That, in short, is the world I have been struggling with for too many years, and the experience of it has bent me out of shape. I am quite sure I am not alone.

So let me tell you this, my fellow depressives: your depression and the addictive soma-seeking behaviour it spawned is not your fault. Another unsettling trend I have noticed in AA, and through my own personal experiences with therapy, is how this idea is constantly pushed on recovering alcoholics and those suffering from so-called mental illness – that in taking personal responsibility we must tacitly acknowledge that we are fundamentally to blame for our condition.

Allow me to draw an important distinction: responsibility and blame are not the same things. If someone comes along and clubs me with a baseball bat, I have a responsibility to my own health to seek help to recover and get well – but the blame does not lie with me; the blame lies with the psychopath who just hit me. And, my fellow depressives, the reason you are depressed in the first place is because since school age you have been clubbed repeatedly by a repressive and authoritarian system of capitalist exploitation that masquerades as a benign democracy (an illusion that manifests itself once every five years only to be dispelled by lies and broken promises, as every election and its aftermath will readily demonstrate). We live under a media-driven system owned and operated by corporate interests and the banks that profit from backing them that tells you what to think, how to behave, how you should conduct relationships, what you should be buying, in other words everything you must do to be happy.

Look around and ask yourself whose interests this system really serves. Yours? Think back to your childhood. What were your dreams, your aspirations? How far does the reality of your adult life sit from those early ideas you had? Does your job weigh easily on your conscience? Do those of your close friends? How many of your waking hours are spent doing things you find fulfilling? When you’ve got the things you think you wanted – a promotion, a holiday, a consumer purchase, a relationship that will probably be influenced by ideas you’ve unconsciously imbibed from Hollywood movies or magazine culture since your early teens – for how long does it make you happy? In fact, does it make you happy at all?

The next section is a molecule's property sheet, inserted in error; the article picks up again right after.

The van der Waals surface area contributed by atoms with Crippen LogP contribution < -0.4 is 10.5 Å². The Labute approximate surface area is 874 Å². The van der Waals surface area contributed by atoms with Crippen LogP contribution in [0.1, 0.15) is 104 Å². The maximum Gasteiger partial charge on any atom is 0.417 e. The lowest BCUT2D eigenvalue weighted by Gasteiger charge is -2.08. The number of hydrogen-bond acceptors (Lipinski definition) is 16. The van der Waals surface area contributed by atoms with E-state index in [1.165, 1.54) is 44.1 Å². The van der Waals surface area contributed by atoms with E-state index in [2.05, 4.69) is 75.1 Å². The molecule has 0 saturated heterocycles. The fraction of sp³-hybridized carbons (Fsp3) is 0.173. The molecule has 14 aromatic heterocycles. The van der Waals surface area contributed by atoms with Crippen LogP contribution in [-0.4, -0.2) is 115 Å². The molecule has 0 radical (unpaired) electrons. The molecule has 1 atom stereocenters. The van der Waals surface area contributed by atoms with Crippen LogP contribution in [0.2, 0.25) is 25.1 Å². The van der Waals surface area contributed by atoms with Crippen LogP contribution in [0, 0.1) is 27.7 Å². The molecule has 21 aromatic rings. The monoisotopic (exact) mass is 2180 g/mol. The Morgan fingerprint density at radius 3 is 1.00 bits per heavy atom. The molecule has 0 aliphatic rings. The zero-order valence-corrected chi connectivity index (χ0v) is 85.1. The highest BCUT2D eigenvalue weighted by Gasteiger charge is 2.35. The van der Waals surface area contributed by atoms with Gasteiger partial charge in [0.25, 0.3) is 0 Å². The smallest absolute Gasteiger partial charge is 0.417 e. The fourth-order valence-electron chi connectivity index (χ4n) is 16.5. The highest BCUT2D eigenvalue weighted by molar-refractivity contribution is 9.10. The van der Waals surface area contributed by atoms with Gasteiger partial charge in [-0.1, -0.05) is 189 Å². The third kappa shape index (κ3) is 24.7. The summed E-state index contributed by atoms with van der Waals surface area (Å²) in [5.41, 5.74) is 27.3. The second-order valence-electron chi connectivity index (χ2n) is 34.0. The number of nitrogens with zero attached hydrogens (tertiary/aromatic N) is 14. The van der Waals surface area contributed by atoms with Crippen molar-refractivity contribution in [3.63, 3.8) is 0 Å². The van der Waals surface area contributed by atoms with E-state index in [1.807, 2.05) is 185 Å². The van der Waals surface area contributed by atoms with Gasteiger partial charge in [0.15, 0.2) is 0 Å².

One of the few therapists who gets my vote is Elizabeth Wilde McCormick, who wrote a book called Surviving Nervous Breakdown that I read last year. In it she posits that neurosis arises when we are pushed by life’s course from our seed self – the type of person we are naturally wired up to be. The Enlightenment philosopher Rousseau waxed lyrical three centuries ago about man’s natural state – preceding any kind of organised, hierarchical society – as being his happiest.

Ah Utopianism, you will cry. But is it really so Utopian to want to earn a humble living doing something that you are most naturally equipped and inclined to do, to love a partner (or partners) in a way that most naturally suits you, a way that may not necessarily involve marriage, prolonged cohabitation, economic codependency or even strict monogamy? This is not asking for the world – unlike the corporate psychopaths and the corrupt, vainglorious political and media classes they have bought off, who have appropriated it for themselves.

In the US, just six firms – Time Warner, Walt Disney, Viacom, Rupert Murdoch’s News Corp, CBS Corporation and NBC Universal – own the vast majority of media across all platforms: radio,  television, print and digital. In the UK a similar high concentration of media control exists – for example more than 80% of the entire country’s local newspapers are owned by just half a dozen firms and 60% of national newspapers are owned by Rupert Murdoch’s NewsCorp and Lord Rothermere’s Daily Mail Group. Columnists are not called ‘opinion-formers’ for nothing: they control the way you think and are in turn influenced by their employers and the media barons who pay them in how they go about this.

How long have we seen the internecine mudslinging between the left and right in the UK media, a continual war of words that intelligent, well-informed people such as ourselves are tacitly expected to pick a side in? A clever ploy designed to blind us to what has by now become glaringly obvious: it doesn’t much matter which party is in power; we are still controlled and manipulated by a nexus of big banks (those who lend money), multinational corporations (those who use money to acquire assets, most notably for the purposes of this article the media) and the political class who control the military directly and the police indirectly through legislation. The political class is itself in hock to the multinationals who fund its campaigns and use their media assets to pressure governments into doing their bidding. Atop this nexus sits a tiny clique of extremely wealthy international elites, majority shareholders in many of these corporations who have vast sums of money stored in the banks that lend to private and public sector alike, along with those who sit at the top of these banks and businesses in return for exorbitant salaries. And of course, many senior politicians join or rejoin the ranks of these senior executives upon leaving office, thus completing the nefarious circle.